Thursday, February 12, 2009

A Stimulus Plan to Nowhere

I posted the following thoughts on a Facebook note on February 4, and it generated considerable debate. It is particularly timely since Congress is expected to pass the final version of the stimulus bill over the next few days.
The riddle constantly implied through the 2008 election cycle was, “Who could possibly screw up our economy worse than the Republicans?” The answer has become fairly obvious: the Democrats!

I normally abhor the partisan Republican-Democrat finger pointing as the lowest form of political hackery. Unfortunately, the Democratic leadership has spent the past few weeks living up to the odious caricatures of bleeding heart big spenders who place their social agendas ahead of economic reality. Specifically, their introduction of a welfare expansion bill disingenuously labeled economic stimulus has forced me to question their intentions and their competence.

President Obama spent the past few months pledging an economic stimulus bill that will boost our economy through infrastructure spending and tax cuts. I am not a fan of Keynesian-style government spending stimulus because, frankly, I don’t think it works. To make a long story short, government can only spend by preventing private sector spending (now or in the future), and it typically takes years for infrastructure spending to enter the economy due to the enormous planning required before ground can be broken. However, I at least acknowledged that such a bill would cause a “placebo effect”: even if it does not in fact stimulate growth, its enactment will inadvertently stimulate growth by boosting consumer and investor confidence.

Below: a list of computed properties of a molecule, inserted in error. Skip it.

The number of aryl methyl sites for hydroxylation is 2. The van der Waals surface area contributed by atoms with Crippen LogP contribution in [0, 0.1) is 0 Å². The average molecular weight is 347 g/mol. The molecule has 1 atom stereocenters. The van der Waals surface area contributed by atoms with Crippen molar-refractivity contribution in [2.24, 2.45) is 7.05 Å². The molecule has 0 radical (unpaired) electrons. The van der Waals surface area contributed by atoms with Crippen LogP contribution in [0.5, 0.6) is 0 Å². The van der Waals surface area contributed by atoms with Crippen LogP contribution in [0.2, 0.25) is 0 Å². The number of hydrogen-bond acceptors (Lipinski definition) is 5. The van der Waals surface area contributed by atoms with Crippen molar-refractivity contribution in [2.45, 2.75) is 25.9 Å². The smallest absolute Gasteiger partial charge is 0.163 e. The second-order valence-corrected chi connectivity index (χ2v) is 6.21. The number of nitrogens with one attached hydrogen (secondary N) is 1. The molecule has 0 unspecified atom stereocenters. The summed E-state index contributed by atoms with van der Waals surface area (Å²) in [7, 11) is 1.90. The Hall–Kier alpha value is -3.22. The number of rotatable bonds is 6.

Unfortunately, the so-called American Recovery and Reinvestment Act does not live up to President Obama’s description. He promised infrastructure, but Congress instead delivered a wish list of liberal policy objectives aimed at expanding the welfare state rather than growing the economy. The $816 billion House version entails $604 billion in new spending.

This includes $20.0 billion for food stamps, $20.4 billion allocated to the Department of Health & Human Services, $17.6 billion for student financial aid, $29.1 billion for public school programs, $20.0 billion to renovate those same schools, $11.2 billion for housing assistance programs, $19.5 billion for education grants, $27.1 billion for unemployment benefits, $13.3 billion for health insurance for the unemployed, $11.1 billion for “Other Unemployment Compensation,” and $20.2 billion for Medicaid and Medicare.

By contrast, only $30.0 billion is allocated to highway construction.

Feeling a bit swindled, now, aren’t we? Check out
an article by Jim Manzi discussing this in further detail.

This plan does not stimulate economic growth; it simply recycles money. What do I mean? Well, understanding the economic impact of this proposal requires comprehension of the basic economic principle that the government cannot “create” spending; it can only spend money that it takes from the private sector, either through taxes or borrowing. The proponents of this proposal claim that it will redistribute wealth from “the rich” to “the needy,” who will stimulate the economy by using their government payments to purchase of goods and services.